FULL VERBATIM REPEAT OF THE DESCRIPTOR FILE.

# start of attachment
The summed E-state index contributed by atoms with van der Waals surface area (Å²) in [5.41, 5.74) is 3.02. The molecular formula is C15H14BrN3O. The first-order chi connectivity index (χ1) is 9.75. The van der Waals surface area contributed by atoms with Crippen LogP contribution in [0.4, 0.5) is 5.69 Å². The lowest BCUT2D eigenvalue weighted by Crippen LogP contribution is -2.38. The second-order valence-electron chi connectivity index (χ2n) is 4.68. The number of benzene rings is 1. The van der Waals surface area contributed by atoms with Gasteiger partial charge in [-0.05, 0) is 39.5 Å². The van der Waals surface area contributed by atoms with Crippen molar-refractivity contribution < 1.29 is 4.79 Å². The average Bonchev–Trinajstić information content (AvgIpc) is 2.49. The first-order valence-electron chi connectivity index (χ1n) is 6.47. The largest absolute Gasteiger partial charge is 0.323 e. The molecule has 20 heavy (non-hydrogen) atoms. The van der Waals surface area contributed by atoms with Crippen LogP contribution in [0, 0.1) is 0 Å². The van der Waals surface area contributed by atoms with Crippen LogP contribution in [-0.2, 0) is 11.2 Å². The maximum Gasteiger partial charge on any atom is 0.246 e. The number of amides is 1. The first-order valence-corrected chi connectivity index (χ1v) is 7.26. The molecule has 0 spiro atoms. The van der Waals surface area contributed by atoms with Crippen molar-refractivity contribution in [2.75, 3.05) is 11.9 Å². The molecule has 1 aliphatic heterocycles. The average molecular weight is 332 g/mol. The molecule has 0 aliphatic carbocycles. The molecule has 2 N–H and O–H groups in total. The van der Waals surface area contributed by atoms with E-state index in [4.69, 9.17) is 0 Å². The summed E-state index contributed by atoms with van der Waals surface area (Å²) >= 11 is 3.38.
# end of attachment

The summed E-state index contributed by atoms with van der Waals surface area (Å²) in [5.41, 5.74) is 3.02. The molecular formula is C15H14BrN3O. The first-order chi connectivity index (χ1) is 9.75. The van der Waals surface area contributed by atoms with Crippen LogP contribution in [0.4, 0.5) is 5.69 Å². The lowest BCUT2D eigenvalue weighted by Crippen LogP contribution is -2.38. The second-order valence-electron chi connectivity index (χ2n) is 4.68. The number of benzene rings is 1. The van der Waals surface area contributed by atoms with Gasteiger partial charge in [-0.05, 0) is 39.5 Å². The van der Waals surface area contributed by atoms with Crippen molar-refractivity contribution < 1.29 is 4.79 Å². The average Bonchev–Trinajstić information content (AvgIpc) is 2.49. The first-order valence-electron chi connectivity index (χ1n) is 6.47. The largest absolute Gasteiger partial charge is 0.323 e. The molecule has 20 heavy (non-hydrogen) atoms. The van der Waals surface area contributed by atoms with Crippen LogP contribution in [0, 0.1) is 0 Å². The van der Waals surface area contributed by atoms with Crippen LogP contribution in [-0.2, 0) is 11.2 Å². The maximum Gasteiger partial charge on any atom is 0.246 e. The number of amides is 1. The first-order valence-corrected chi connectivity index (χ1v) is 7.26. The molecule has 0 spiro atoms. The van der Waals surface area contributed by atoms with Crippen molar-refractivity contribution in [2.75, 3.05) is 11.9 Å². The molecule has 1 aliphatic heterocycles. The average molecular weight is 332 g/mol. The molecule has 0 aliphatic carbocycles. The molecule has 2 N–H and O–H groups in total. The van der Waals surface area contributed by atoms with E-state index in [4.69, 9.17) is 0 Å². The summed E-state index contributed by atoms with van der Waals surface area (Å²) >= 11 is 3.38.